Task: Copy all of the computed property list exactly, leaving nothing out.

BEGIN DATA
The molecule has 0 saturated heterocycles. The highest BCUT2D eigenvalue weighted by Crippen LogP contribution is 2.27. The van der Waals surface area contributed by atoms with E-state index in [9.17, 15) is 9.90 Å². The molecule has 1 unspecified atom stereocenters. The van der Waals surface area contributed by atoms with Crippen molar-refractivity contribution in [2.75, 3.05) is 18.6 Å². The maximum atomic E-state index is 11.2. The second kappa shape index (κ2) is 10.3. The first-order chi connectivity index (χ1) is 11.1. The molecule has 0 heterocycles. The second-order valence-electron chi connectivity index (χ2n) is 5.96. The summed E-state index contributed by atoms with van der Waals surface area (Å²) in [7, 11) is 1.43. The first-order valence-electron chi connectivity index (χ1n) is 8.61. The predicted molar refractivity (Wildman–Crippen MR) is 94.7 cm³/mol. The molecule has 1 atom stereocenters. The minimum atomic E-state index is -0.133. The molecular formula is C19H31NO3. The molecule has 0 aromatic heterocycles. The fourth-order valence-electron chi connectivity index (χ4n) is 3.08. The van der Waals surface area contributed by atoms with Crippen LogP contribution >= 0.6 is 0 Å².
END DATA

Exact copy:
The molecule has 0 saturated heterocycles. The highest BCUT2D eigenvalue weighted by Crippen LogP contribution is 2.27. The van der Waals surface area contributed by atoms with E-state index in [9.17, 15) is 9.90 Å². The molecule has 1 unspecified atom stereocenters. The van der Waals surface area contributed by atoms with Crippen molar-refractivity contribution in [2.75, 3.05) is 18.6 Å². The maximum atomic E-state index is 11.2. The second kappa shape index (κ2) is 10.3. The first-order chi connectivity index (χ1) is 11.1. The molecule has 0 heterocycles. The second-order valence-electron chi connectivity index (χ2n) is 5.96. The summed E-state index contributed by atoms with van der Waals surface area (Å²) in [7, 11) is 1.43. The first-order valence-electron chi connectivity index (χ1n) is 8.61. The predicted molar refractivity (Wildman–Crippen MR) is 94.7 cm³/mol. The molecule has 1 atom stereocenters. The minimum atomic E-state index is -0.133. The molecular formula is C19H31NO3. The molecule has 0 aromatic heterocycles. The fourth-order valence-electron chi connectivity index (χ4n) is 3.08. The van der Waals surface area contributed by atoms with Crippen LogP contribution >= 0.6 is 0 Å².